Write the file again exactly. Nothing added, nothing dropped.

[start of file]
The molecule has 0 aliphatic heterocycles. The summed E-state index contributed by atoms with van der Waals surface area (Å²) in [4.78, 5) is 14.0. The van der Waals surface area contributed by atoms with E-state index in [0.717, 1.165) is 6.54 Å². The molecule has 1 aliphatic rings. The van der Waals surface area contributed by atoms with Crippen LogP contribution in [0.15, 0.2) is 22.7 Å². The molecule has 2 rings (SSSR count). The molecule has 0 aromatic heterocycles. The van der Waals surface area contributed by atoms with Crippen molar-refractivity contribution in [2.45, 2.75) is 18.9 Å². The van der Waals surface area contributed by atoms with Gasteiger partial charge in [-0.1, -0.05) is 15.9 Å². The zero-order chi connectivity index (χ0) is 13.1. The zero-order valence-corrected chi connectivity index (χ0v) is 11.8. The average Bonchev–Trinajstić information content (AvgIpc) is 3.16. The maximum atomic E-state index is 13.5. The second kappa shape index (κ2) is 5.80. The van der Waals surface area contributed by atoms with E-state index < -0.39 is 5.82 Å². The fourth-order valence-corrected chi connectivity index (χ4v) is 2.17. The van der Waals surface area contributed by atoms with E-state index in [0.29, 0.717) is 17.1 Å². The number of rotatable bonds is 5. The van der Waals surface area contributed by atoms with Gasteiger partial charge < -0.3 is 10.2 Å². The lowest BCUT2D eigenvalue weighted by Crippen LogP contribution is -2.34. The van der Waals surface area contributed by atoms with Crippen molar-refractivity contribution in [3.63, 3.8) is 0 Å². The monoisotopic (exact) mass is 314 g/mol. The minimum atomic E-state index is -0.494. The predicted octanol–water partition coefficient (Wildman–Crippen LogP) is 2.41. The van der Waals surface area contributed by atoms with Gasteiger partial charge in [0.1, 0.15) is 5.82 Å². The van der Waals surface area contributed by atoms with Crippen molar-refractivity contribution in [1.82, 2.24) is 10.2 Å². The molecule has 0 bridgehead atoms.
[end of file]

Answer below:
The molecule has 0 aliphatic heterocycles. The summed E-state index contributed by atoms with van der Waals surface area (Å²) in [4.78, 5) is 14.0. The van der Waals surface area contributed by atoms with E-state index in [0.717, 1.165) is 6.54 Å². The molecule has 1 aliphatic rings. The van der Waals surface area contributed by atoms with Crippen LogP contribution in [0.15, 0.2) is 22.7 Å². The molecule has 2 rings (SSSR count). The molecule has 0 aromatic heterocycles. The van der Waals surface area contributed by atoms with Crippen molar-refractivity contribution in [2.45, 2.75) is 18.9 Å². The van der Waals surface area contributed by atoms with Gasteiger partial charge in [-0.1, -0.05) is 15.9 Å². The zero-order chi connectivity index (χ0) is 13.1. The zero-order valence-corrected chi connectivity index (χ0v) is 11.8. The average Bonchev–Trinajstić information content (AvgIpc) is 3.16. The maximum atomic E-state index is 13.5. The second kappa shape index (κ2) is 5.80. The van der Waals surface area contributed by atoms with E-state index < -0.39 is 5.82 Å². The fourth-order valence-corrected chi connectivity index (χ4v) is 2.17. The van der Waals surface area contributed by atoms with E-state index in [0.29, 0.717) is 17.1 Å². The number of rotatable bonds is 5. The van der Waals surface area contributed by atoms with Gasteiger partial charge < -0.3 is 10.2 Å². The lowest BCUT2D eigenvalue weighted by Crippen LogP contribution is -2.34. The van der Waals surface area contributed by atoms with Crippen molar-refractivity contribution in [3.63, 3.8) is 0 Å². The monoisotopic (exact) mass is 314 g/mol. The minimum atomic E-state index is -0.494. The predicted octanol–water partition coefficient (Wildman–Crippen LogP) is 2.41. The van der Waals surface area contributed by atoms with Gasteiger partial charge in [0.1, 0.15) is 5.82 Å². The van der Waals surface area contributed by atoms with Crippen molar-refractivity contribution in [1.82, 2.24) is 10.2 Å². The molecule has 0 bridgehead atoms.